May 6, 2014 - April ended with a big storm for southeast Pennsylvania and New Jersey. Here, total April rain amounts of 6 to nearly 9 inches left this region 2 to 5 inches above normal for rainfall. The exception was the southern-most portions of New Jersey. Here, the rest of Pennsylvania, and much of southern New York were near average as far as rainfall goes. Some sections of southern New York ended the month as much as an inch below normal. Temperature-wise, after 3 months of below or much below average temperatures, April ended nearly normal (plus or minus less than a degree) for most of the northern portion of the MARFC service area. Over the past 90 days, New Jersey and southeast Pennsylvania are 2 to 5 1/2 inches above average for precipitation. The remainder of Pennsylvania and southern New York has been near average, though a small area of south-central Pennsylvania is 1 to 2 inches below average for this 90 day period.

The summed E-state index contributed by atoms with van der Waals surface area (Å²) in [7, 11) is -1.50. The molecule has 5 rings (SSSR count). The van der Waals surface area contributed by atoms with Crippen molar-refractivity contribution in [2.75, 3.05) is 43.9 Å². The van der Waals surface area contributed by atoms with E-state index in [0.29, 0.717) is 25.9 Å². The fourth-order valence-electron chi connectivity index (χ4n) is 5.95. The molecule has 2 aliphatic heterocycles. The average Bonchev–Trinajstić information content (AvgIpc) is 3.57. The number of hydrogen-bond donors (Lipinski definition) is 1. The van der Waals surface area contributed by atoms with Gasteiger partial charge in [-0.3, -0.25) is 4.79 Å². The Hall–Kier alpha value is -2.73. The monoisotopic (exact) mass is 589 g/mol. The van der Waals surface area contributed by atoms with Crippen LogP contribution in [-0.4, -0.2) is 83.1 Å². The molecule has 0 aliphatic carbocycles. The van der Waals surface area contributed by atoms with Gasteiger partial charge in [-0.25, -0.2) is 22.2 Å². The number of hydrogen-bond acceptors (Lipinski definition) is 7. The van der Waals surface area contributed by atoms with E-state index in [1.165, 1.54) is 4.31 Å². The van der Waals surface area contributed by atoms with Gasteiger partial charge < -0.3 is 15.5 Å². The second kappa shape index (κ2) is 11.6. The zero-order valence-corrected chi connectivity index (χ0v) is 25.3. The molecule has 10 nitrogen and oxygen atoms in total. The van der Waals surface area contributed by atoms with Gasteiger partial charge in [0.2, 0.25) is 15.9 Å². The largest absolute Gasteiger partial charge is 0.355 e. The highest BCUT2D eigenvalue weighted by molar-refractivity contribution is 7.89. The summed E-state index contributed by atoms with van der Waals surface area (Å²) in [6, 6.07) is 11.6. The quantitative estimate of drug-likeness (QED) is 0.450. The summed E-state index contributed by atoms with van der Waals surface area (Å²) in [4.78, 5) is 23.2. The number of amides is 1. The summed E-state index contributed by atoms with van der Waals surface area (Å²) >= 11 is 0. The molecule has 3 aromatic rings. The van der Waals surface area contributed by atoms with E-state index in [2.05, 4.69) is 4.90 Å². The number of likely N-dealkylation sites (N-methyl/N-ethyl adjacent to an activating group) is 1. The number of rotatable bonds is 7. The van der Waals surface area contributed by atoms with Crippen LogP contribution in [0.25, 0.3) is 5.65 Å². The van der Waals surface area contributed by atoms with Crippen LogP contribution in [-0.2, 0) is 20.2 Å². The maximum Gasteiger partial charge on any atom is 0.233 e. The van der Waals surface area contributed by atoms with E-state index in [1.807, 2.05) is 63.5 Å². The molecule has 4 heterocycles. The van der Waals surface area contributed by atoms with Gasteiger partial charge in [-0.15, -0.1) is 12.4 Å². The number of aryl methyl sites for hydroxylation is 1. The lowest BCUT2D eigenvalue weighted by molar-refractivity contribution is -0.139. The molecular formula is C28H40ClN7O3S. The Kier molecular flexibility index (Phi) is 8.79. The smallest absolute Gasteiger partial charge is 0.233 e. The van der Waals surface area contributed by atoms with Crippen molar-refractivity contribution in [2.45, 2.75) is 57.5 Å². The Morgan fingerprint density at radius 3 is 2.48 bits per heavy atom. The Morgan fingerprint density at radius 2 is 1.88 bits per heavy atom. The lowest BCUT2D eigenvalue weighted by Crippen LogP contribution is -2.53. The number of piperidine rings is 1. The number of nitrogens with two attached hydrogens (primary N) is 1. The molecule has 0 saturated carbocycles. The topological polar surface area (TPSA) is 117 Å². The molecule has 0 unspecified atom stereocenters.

Current (May 6) streamflow data from the U.S. Geological Survey shows that streamflows in New Jersey and southeast Pennsylvania are above or much above normal. Elsewhere, flows are near normal. Groundwater levels are, on average, above or much above normal.

The weather outlook for the next couple of weeks calls for above average rainfall. Temperatures are expected to be near or above normal. The NWS Climate Prediction Center's 30-day outlook for May calls for near normal precipitation and temperatures. The 90 day outlook for May through July calls for near average precipitation and near or above average temperatures.

The outlook for water resources is good across southern New York and much Pennsylvania and is very good across southeast Pennsylvania and all of New Jersey. Long term dryness has been dwindling and is now limited to south-central Pennsylvania. Even here, sufficient precipitation over the past couple of months, along with an expectation of additional rainfall (likely to be above normal), suggests that water supplies here are good... for at least several weeks. Precipitation in New Jersey and southeast Pennsylvania remains sufficiently above normal and likely ensures that very good water resources and supplies will continue well into summer.